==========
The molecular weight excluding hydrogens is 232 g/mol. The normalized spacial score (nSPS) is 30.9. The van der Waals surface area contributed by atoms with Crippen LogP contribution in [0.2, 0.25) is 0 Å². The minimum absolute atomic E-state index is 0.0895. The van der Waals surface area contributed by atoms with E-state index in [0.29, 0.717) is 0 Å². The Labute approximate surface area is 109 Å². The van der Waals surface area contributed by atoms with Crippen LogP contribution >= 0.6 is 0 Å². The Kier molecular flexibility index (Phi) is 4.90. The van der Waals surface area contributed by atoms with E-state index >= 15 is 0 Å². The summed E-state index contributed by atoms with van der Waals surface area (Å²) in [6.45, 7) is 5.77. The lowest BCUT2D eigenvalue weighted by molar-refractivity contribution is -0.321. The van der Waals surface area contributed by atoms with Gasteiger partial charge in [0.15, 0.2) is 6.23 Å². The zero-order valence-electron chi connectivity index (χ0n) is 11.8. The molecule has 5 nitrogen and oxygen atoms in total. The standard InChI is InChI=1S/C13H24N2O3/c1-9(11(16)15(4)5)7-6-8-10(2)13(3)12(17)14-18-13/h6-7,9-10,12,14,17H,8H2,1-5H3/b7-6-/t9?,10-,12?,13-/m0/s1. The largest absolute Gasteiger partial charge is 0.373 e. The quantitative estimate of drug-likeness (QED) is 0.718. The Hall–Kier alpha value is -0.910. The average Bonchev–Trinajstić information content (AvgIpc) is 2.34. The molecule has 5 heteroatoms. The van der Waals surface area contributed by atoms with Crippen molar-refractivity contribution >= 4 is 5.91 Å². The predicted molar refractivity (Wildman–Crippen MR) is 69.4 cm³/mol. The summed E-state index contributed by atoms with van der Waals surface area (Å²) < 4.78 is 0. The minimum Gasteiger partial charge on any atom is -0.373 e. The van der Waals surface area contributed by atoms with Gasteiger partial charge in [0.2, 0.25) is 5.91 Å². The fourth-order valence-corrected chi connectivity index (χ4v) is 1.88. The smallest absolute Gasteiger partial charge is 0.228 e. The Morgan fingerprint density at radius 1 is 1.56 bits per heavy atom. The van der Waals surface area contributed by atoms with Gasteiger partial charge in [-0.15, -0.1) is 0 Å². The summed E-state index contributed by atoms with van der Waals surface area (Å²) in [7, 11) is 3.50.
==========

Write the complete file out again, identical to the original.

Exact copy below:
The molecular weight excluding hydrogens is 232 g/mol. The normalized spacial score (nSPS) is 30.9. The van der Waals surface area contributed by atoms with Crippen LogP contribution in [0.2, 0.25) is 0 Å². The minimum absolute atomic E-state index is 0.0895. The van der Waals surface area contributed by atoms with E-state index in [0.29, 0.717) is 0 Å². The Labute approximate surface area is 109 Å². The van der Waals surface area contributed by atoms with Crippen LogP contribution >= 0.6 is 0 Å². The Kier molecular flexibility index (Phi) is 4.90. The van der Waals surface area contributed by atoms with E-state index >= 15 is 0 Å². The summed E-state index contributed by atoms with van der Waals surface area (Å²) in [6.45, 7) is 5.77. The lowest BCUT2D eigenvalue weighted by molar-refractivity contribution is -0.321. The van der Waals surface area contributed by atoms with Gasteiger partial charge in [0.15, 0.2) is 6.23 Å². The zero-order valence-electron chi connectivity index (χ0n) is 11.8. The molecule has 5 nitrogen and oxygen atoms in total. The standard InChI is InChI=1S/C13H24N2O3/c1-9(11(16)15(4)5)7-6-8-10(2)13(3)12(17)14-18-13/h6-7,9-10,12,14,17H,8H2,1-5H3/b7-6-/t9?,10-,12?,13-/m0/s1. The largest absolute Gasteiger partial charge is 0.373 e. The quantitative estimate of drug-likeness (QED) is 0.718. The Hall–Kier alpha value is -0.910. The average Bonchev–Trinajstić information content (AvgIpc) is 2.34. The molecule has 5 heteroatoms. The van der Waals surface area contributed by atoms with Crippen molar-refractivity contribution >= 4 is 5.91 Å². The predicted molar refractivity (Wildman–Crippen MR) is 69.4 cm³/mol. The summed E-state index contributed by atoms with van der Waals surface area (Å²) < 4.78 is 0. The minimum Gasteiger partial charge on any atom is -0.373 e. The van der Waals surface area contributed by atoms with Gasteiger partial charge in [0.2, 0.25) is 5.91 Å². The fourth-order valence-corrected chi connectivity index (χ4v) is 1.88. The smallest absolute Gasteiger partial charge is 0.228 e. The Morgan fingerprint density at radius 1 is 1.56 bits per heavy atom. The van der Waals surface area contributed by atoms with Gasteiger partial charge in [-0.15, -0.1) is 0 Å². The summed E-state index contributed by atoms with van der Waals surface area (Å²) in [7, 11) is 3.50.